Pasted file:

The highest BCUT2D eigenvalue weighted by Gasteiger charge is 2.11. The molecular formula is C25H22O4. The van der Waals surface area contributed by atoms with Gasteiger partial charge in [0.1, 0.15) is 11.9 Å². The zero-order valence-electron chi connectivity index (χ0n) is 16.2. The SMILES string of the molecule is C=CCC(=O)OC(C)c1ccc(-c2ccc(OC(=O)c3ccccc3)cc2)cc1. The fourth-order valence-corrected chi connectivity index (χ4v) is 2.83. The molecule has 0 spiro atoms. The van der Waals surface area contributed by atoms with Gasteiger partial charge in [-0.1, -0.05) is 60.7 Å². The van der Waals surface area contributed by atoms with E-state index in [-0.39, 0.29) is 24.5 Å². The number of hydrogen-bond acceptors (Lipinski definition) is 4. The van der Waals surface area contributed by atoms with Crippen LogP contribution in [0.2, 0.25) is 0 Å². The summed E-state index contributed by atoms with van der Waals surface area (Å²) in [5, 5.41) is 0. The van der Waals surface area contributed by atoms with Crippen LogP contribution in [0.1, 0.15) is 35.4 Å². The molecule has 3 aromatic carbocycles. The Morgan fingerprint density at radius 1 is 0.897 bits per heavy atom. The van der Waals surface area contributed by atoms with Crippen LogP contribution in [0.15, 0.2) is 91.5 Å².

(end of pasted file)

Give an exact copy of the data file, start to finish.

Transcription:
The highest BCUT2D eigenvalue weighted by Gasteiger charge is 2.11. The molecular formula is C25H22O4. The van der Waals surface area contributed by atoms with Gasteiger partial charge in [0.1, 0.15) is 11.9 Å². The zero-order valence-electron chi connectivity index (χ0n) is 16.2. The SMILES string of the molecule is C=CCC(=O)OC(C)c1ccc(-c2ccc(OC(=O)c3ccccc3)cc2)cc1. The fourth-order valence-corrected chi connectivity index (χ4v) is 2.83. The molecule has 0 spiro atoms. The van der Waals surface area contributed by atoms with Gasteiger partial charge in [-0.1, -0.05) is 60.7 Å². The van der Waals surface area contributed by atoms with E-state index in [-0.39, 0.29) is 24.5 Å². The number of hydrogen-bond acceptors (Lipinski definition) is 4. The van der Waals surface area contributed by atoms with Crippen LogP contribution in [0.2, 0.25) is 0 Å². The summed E-state index contributed by atoms with van der Waals surface area (Å²) in [5, 5.41) is 0. The van der Waals surface area contributed by atoms with Crippen LogP contribution in [0.1, 0.15) is 35.4 Å². The molecule has 3 aromatic carbocycles. The Morgan fingerprint density at radius 1 is 0.897 bits per heavy atom. The van der Waals surface area contributed by atoms with Crippen LogP contribution in [0.15, 0.2) is 91.5 Å².